GOHEUNG, South Jeolla Province -- South Korea has opened a new chapter in writing its own space era as it was able to launch its first rocket into space on Tuesday, June 21st at 4 pm. The Korea Aerospace Research Institute in Goheung, South Jeolla Province was able to launch the 200 metric ton homegrown rocket, the Nuri rocket (KSLV-II), after eight months of improving technical problems that caused the early shutdown of the third-stage rocket engine. Nuri comes from the Korean word for "world".
The three-stage rocket was able to reach its target orbit of 700 kilometers. This marked South Korea as the seventh nation in the world to develop and launch a satellite greater than 1 ton. The successful launch has given hope to the rest of the nation with dreams of landing a lunar module on the moon by 2031. Check out the launch video!
According to the KARI, rocket Nuri blasted off at 4 p.m., as scheduled, after a 10-minute countdown. The first stage of the rocket separated from the rest of the rocket 2 minutes and 3 seconds after the launch.
KARI’s Antarctic Sejong ground station received confirmation from the satellite at around 4:42 p.m., showing that the satellite was in a stable position. The station is located at King George Island, one of the largest South Shetland Islands, lying 120 kilometers off the coast of Antarctica.
At around 8-9 p.m., the satellite was to send beacon signals that help the station verify whether it is still on track and facing the sun. At around 3 a.m. Wednesday, KARI‘s Daejeon ground station was to receive data including the exact timeline of the separation process of the rocket and its orbit data.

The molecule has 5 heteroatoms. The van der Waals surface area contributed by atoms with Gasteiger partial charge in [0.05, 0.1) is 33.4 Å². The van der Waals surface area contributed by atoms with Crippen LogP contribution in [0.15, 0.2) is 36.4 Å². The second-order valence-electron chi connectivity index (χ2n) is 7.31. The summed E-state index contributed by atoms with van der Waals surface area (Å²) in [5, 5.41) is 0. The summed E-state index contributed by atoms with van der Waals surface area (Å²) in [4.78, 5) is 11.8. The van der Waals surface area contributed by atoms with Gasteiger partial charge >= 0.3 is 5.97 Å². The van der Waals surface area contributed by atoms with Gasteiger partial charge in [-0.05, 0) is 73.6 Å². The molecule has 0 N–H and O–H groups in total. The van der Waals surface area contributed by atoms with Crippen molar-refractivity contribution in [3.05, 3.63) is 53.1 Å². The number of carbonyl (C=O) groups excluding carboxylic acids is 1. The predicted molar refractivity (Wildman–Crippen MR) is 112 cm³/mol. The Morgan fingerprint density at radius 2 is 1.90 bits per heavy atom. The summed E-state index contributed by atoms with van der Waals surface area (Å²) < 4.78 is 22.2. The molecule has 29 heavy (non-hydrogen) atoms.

The government-led project of developing the three-stage, liquid-fueled carrier rocket, weighing 200 tons and standing 46.2 meters tall, took 12 years. The total budget cost the project 1.9 trillion won ($15.1 billion). More than 300 South Korean companies participated in the supply of rocket components.
South Korea plans to carry out the Nuri Acceleration Project, from 2023 to 2027, which will send four additional rockets to space to boost the reliability of the Nuri space rocket and promote private enterprises that develop satellite projectiles. The government has secured a budget of around 680 billion won, according to Goh Jung Hwan, director of KARI’s KSLV-II (Nuri) research and development directorate.
This is an amazing feat by South Korea! It shows that not only is South Korea capable of exporting soft culture, but its technology is up to par with the top nations in the world! Let us know your thoughts on this momentous occasion! Would you want to travel into space?